Talk:Conscription in Finland

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Jehovah's Witnesses[edit]

I removed this from the introducion which seemed to repeat something said before. The only thing I'm not clear about is if Jehavah Witnesses are a special case.

Also exempt from military service are the Jehovah's Witnesses. It is also possible to serve either weapon-free military service of 270 or 362 days or undergo a 12-month-long non-military service. Finnish law requires that men, who do not want to serve the defense of the country in any capacity (so-called total objectors) be sentenced to a prison term of 181 days.

Edgepedia (talk) 13:57, 3 March 2008 (UTC)

Yes, Jehovah's Witnesses are the only group of conscientious objectors that are exempt from the conscription. This article could use a bit more clear examination of COs in Finland, even though they are mentioned elsewhere.

Antti Kiviranta 11:19, 17. July 2008 (GMT+3) —Preceding unsigned comment added by 212.50.138.197 (talk) 08:20, 17 July 2008 (UTC)

80%[edit]

I think it's misleading to say that 80% of conscripts are performing their military service in the Military, the information is from 1980 to 1981 (during the Cold War). The reason why the information is so old is due to keeping that the military classifies documents secret for 30 years, we'll probably find out the current(2011) figure somewhere around 2041 to 2042. Personally, I think that figure is around 65% max, if you take into account "defectors" from the military, I would estimate that up to 50-55% actually performing military service. 80% figure is the latest available figure, but note that it is from the 80's. --130.232.222.136 (talk) 07:46, 27 April 2011 (UTC)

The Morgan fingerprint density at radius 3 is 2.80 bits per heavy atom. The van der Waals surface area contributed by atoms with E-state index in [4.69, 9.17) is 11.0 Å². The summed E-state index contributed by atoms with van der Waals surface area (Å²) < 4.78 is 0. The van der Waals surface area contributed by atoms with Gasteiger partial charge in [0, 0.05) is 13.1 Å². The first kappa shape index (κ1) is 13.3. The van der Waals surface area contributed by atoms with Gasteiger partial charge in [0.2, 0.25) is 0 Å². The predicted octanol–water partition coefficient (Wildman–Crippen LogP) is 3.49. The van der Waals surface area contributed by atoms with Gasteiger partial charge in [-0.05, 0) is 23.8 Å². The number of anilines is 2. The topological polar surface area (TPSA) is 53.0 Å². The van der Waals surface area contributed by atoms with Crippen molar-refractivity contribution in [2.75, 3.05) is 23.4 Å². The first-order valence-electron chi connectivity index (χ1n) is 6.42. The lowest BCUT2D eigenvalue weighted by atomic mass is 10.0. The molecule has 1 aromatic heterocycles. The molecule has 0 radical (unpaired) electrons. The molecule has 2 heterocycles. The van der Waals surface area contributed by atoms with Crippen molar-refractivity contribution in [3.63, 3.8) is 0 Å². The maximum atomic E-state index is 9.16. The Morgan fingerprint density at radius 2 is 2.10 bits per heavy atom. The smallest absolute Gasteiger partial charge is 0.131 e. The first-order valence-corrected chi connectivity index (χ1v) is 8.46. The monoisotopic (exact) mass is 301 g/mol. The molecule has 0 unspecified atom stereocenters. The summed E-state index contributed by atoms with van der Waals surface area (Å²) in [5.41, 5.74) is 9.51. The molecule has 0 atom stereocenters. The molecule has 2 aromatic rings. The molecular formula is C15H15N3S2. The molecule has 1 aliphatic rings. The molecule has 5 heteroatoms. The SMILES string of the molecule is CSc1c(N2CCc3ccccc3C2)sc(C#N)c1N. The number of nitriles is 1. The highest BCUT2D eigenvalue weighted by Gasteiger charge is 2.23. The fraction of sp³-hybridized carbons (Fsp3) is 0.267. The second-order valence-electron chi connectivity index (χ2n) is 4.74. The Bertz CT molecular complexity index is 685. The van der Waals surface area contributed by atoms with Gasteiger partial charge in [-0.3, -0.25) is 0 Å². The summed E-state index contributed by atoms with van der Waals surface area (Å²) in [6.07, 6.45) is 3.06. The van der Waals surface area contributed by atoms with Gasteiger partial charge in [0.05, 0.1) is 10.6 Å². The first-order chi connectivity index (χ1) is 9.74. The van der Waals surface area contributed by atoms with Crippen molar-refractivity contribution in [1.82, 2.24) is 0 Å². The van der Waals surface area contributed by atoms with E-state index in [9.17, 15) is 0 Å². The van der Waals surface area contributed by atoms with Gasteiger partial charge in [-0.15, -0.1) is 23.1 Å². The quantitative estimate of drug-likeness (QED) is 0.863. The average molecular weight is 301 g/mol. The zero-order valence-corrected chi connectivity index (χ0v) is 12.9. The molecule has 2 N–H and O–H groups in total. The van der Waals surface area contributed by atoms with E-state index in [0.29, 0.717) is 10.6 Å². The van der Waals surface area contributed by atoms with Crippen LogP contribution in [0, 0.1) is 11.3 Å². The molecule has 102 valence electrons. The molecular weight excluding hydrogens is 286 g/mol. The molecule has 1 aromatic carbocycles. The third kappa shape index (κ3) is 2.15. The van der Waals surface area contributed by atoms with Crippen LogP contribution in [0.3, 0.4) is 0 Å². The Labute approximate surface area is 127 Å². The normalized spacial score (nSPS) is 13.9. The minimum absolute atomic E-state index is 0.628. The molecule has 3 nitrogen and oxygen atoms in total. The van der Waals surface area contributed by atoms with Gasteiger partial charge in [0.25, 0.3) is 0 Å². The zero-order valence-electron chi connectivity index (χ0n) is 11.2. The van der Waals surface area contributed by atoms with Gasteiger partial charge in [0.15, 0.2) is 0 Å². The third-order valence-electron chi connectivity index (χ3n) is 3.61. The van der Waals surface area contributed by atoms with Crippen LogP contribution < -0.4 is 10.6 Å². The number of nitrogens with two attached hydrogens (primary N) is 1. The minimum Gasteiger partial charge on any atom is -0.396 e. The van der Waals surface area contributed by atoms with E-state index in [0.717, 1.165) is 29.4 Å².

I think those numbers were public in the 1980s and are probably public now. I remember seeing numbers in the newspapers every now and then. And the numbers in the article seem to be from 2006. --LPfi (talk) 11:08, 31 October 2011 (UTC)
Changed it to reflect the real percentage of males who does (have done so far) the military service in time. Common knowledge is that you can enter it as late as 27 yrs old - and also that some for reason or other, temporarily interupt the service, only to finish it later. The lower numbers of "after highschool" -conscripts naturally reflect better the current situation trend. But still, OTOH, completely neglet the aforementioned point. And those numbers should also be up-to-date. --J. Sketter (talk) 18:39, 9 November 2012 (UTC)

1st paragraph[edit]

Is the first paragraph meant to refer to "asevelvollisuus" or that even wider §127 "maanpuolustusvelvollisuus" (national service/totalförsvarsplikt)? If later, is that worth of noting, coz I'd guess every nation will organise every resource as well, if needed. Anyway, the sentence should be fixed . --J. Sketter (talk) 17:44, 9 November 2012 (UTC)

12 months[edit]

Finnish elite/special units train soldiers for 12 months. So its not only leaders that train 12 months. The only ones I can remember that serve 9 months are medical unit privates. — Preceding unsigned comment added by 91.155.176.155 (talk) 21:06, 27 October 2011 (UTC)